Pararescue Airmen aid avalanche victims
by 2nd Lt. Leslie Forshaw
920th Rescue Wing Public Affairs
3/27/2012 - JOINT BASE ELMENDORF-RICHARDSON, Alaska (AFNS) -- A pararescue Airmen who went to the aid of avalanche victims nearly became a victim himself when the rescue helicopter dragged him and his patient across the steeply sloped mountain March 18.
Air Force Reserve Staff Sgt. Darrell Williams, a pararescueman with the 920th Rescue Wing, Patrick Air Force Base, Fla., and the patient in the rescue basket, were dragged twice when the 22,000-pound helicopter hovering overhead encountered visibility issues on Chugach Mountain, south of Anchorage.
The aircrew was unable to tell that Williams and the patient were connected to the hoist. In an instant, the helicopter jerked Williams and the injured skier about 20 feet through the snow, but never lifting them off the ground. Then it happened again - another 20-foot drag through the snow.
"We were trying to get reestablished on the ground when the flight engineer, who couldn't see if we were still attached or not, cut the cable for safety reasons," Williams said. "We were still on the ground so it wasn't like we fell from the air."
Three skiers were trapped by the avalanche: Ian Lacroix, 20, was buried with a broken leg, but managed to dig out to reunite with his brother, Nathan, 28, who stayed with him while the third skier, Connor Maloney, 23, made his way down the mountain and found a state trooper.
The 11th U.S. Air Force Rescue Coordination Center called the Alaskan Air National Guard's 176th Air Wing to help.
Imbedded temporarily with the ANG, Williams is serving a two-week tour in Alaska to hone his cold weather rescue skills and augment the ANG Guardian Angel Airmen.
"It was really dark but clear when we took off," said Williams. "We pretty much immediately saw the state trooper who flashed on his car head lights as a reference point on where to start the search."
At 1 a.m., and about a half mile up the mountain, the Airmen spotted the two skiers. They were waving their headlamp lights at the approaching Pave Hawk.
The lights were immediately visible against the darkness, said Williams. "So we circled a few times to see if we could land."
Due to the slope of the mountain they decided to hoist Williams and fellow ANG Guardian Angel Airman Tech. Sgt. Kristofer Abel, to the snowy ground below.
It took a while to hoist the two PJs down to the awaiting skiers. All reference points for the aircrew were obscured by the dense snow, said Williams. The rotor blades kicked up the mounds of snow below; and because it was such a clear night with no wind the snow just hung in the air like powder blinding the aircrew with a "white-out."
Finally on the ground, Williams and Abel detached the hoist cable and approached the skiers
"I immediately went over to the patient and medically assessed him to make sure there were no other life-threatening injuries," said Williams. "The younger brother had a broken leg inside his boot right above his ankle. Williams splinted his leg and gave him pain medication before attempting to move him.
First, Williams and the injured patient were to be hoisted together; then Abel would follow with the patient's brother.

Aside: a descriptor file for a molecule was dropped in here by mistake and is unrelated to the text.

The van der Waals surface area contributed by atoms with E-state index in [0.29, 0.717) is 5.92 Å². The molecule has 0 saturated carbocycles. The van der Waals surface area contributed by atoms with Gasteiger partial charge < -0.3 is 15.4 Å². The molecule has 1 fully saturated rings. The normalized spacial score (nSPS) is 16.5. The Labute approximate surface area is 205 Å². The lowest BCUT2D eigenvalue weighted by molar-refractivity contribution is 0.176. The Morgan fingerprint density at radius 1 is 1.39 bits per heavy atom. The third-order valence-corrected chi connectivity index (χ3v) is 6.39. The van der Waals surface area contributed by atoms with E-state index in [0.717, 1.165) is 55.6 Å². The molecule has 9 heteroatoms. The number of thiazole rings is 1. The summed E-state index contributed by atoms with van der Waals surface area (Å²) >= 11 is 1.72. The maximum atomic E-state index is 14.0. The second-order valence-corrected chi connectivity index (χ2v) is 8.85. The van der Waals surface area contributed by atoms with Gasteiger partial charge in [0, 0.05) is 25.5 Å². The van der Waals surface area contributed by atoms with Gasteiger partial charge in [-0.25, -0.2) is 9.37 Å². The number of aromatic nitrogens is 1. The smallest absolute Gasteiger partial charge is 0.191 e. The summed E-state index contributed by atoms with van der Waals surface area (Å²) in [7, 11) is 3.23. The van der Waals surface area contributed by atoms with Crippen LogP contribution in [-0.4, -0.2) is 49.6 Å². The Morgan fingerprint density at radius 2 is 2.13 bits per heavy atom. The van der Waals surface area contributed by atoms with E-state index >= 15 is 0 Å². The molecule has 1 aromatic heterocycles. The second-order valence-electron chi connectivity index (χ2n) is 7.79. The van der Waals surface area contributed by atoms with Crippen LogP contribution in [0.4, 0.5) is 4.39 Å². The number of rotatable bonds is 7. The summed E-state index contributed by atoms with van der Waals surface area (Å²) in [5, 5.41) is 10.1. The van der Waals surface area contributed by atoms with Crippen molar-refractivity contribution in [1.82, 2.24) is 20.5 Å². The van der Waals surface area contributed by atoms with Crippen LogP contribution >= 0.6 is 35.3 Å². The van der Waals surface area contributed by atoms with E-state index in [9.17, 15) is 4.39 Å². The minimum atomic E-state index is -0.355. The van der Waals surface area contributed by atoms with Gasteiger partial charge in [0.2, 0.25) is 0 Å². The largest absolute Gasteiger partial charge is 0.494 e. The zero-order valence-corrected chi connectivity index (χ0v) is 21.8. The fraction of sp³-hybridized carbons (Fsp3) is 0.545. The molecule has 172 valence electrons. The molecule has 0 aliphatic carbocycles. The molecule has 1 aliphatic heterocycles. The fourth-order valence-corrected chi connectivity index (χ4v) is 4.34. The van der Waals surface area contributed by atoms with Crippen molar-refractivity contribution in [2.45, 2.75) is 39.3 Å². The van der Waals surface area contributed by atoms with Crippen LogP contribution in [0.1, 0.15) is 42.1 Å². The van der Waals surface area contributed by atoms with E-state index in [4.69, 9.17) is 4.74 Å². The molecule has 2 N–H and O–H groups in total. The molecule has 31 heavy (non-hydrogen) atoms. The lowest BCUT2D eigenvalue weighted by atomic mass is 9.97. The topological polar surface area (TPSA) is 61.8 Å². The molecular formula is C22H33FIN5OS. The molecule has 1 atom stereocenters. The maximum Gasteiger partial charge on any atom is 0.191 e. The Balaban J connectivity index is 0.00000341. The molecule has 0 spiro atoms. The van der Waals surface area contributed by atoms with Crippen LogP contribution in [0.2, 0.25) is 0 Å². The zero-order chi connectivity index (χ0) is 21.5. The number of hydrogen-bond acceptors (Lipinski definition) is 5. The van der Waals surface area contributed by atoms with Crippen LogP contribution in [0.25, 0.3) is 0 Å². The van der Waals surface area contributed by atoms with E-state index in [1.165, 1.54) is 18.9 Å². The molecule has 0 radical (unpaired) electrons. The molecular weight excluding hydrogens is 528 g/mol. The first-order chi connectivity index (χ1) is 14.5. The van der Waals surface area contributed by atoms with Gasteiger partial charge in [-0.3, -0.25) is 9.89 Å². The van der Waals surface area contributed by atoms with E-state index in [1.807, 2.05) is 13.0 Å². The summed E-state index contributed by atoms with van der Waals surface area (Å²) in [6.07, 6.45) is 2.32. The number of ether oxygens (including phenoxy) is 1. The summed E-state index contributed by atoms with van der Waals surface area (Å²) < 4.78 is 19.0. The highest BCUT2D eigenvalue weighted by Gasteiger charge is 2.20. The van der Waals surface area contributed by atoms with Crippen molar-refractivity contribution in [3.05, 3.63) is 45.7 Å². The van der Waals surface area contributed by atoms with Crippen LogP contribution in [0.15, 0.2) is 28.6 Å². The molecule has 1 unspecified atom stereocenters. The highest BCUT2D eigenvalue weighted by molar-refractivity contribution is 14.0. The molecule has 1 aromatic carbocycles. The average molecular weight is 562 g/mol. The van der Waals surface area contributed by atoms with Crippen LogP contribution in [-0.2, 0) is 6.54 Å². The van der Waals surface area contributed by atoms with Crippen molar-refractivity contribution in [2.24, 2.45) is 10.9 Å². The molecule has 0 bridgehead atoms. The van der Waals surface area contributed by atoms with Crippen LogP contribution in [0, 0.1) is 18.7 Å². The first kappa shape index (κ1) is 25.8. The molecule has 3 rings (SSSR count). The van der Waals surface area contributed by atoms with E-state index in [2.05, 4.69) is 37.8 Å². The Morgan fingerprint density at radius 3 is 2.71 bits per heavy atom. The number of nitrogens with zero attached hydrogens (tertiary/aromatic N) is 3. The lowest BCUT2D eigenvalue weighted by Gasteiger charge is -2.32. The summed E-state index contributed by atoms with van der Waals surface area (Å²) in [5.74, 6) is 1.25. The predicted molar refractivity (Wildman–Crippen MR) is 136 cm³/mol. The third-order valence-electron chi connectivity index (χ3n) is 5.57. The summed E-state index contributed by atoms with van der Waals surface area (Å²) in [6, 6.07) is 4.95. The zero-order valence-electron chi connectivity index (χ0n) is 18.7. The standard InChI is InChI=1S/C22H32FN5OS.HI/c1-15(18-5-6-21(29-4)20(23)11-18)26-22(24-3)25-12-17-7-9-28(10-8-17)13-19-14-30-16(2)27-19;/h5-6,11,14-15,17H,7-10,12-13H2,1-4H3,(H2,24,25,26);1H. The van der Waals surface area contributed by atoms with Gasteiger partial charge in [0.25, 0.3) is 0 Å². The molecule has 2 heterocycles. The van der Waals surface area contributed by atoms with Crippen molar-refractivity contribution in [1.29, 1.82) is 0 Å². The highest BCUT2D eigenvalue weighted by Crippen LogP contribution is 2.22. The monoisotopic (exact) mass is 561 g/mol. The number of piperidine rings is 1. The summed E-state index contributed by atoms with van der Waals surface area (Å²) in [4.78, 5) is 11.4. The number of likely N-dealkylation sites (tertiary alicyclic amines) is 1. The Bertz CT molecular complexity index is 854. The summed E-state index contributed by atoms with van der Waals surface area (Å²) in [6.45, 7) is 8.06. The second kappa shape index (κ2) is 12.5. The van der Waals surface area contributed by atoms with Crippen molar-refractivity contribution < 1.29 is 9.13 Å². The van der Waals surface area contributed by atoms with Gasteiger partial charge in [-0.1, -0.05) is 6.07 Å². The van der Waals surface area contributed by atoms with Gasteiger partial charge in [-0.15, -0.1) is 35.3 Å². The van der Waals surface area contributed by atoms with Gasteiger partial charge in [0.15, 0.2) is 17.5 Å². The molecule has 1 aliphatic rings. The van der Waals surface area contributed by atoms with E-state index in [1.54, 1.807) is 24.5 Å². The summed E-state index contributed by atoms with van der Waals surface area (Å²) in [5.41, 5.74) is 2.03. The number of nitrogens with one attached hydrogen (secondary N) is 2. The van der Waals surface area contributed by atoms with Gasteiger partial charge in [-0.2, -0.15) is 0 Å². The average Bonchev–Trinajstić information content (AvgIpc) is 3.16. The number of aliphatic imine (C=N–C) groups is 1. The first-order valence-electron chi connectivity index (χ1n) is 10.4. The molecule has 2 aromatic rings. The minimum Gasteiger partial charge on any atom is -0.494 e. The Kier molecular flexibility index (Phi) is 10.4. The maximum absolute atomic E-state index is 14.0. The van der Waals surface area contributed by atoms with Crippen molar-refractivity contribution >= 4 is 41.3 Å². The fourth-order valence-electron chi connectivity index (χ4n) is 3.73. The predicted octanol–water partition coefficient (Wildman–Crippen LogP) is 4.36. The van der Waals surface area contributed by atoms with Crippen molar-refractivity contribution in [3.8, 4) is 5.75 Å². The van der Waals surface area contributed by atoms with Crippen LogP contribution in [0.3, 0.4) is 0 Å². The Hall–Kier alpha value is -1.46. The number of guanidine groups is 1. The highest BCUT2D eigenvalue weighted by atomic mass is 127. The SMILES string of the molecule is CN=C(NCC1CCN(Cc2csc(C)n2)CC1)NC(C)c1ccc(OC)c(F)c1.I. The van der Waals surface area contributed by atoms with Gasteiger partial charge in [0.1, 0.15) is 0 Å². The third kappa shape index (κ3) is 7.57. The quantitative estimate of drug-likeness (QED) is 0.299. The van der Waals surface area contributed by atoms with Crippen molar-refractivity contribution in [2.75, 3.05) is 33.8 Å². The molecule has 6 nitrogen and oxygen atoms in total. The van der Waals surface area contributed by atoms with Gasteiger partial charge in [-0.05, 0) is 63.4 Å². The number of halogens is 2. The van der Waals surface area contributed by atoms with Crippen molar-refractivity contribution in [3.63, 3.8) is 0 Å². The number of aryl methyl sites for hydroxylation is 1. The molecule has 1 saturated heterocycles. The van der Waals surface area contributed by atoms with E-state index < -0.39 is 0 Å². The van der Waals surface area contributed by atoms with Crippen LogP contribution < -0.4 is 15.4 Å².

"Once he [the injured skier] was good-to-go, I put him in a rescue strap and attached myself to him in preparation to hoist," said Williams.
The PJs were trying to work fast because they were still in an avalanche zone and both skiers had been in the elements for approximately six hours.
The GA Airmen had to reassess their situation after the hoist cable was cut. While Williams stayed with the injured skier, Abel trudged through deep, heavy snow to find a suitable spot for the helicopter to land.
Abel found that spot about 100-150 yards from where Williams was caring for the patient and was able to guide the pilots safely to it with his headlamp. Although, the landing zone was treacherous as the Pave Hawk's rotor tips were within feet of cutting through the rocky mountain.
By now, the routine hoist-in and hoist-out mission had turned into an hour-and-a-half of battling with grim conditions. Working in the deep snow challenged the men, said Williams.
"It was exhausting," said Williams which led them to use the snow to their advantage.
The two PJs splinted the injured skier's leg, packaged him up in a hypothermic bag then slid him on a rescue sled to the awaiting helicopter for transport to the hospital.
Onboard the helo, "I was glad to be out of the elements and not sinking in the snow anymore," said Williams who furthered medical treatment on the patient. "I could get the patient more comfortable, get his vitals and a more detailed assessment ensuring nothing else was wrong."
On the flight they raised the patient's body temperature with a warming pad and they also talked to the brother to find out exactly what happened on the mountain and if there were any medical conditions they needed to know about.
"I'm not really experienced with deep-snow avalanche rescues," said Williams who gained valuable cold-weather skills from the situation. And the whole time it was in the back of his mind that there could be another avalanche, he said.
This was Williams first day serving on alert with the Alaskan National Guard.
"It was definitely exciting. It was eye-opening," said Williams.
Editor's note: Some data in this article was compiled from a March 18th Reuters story.
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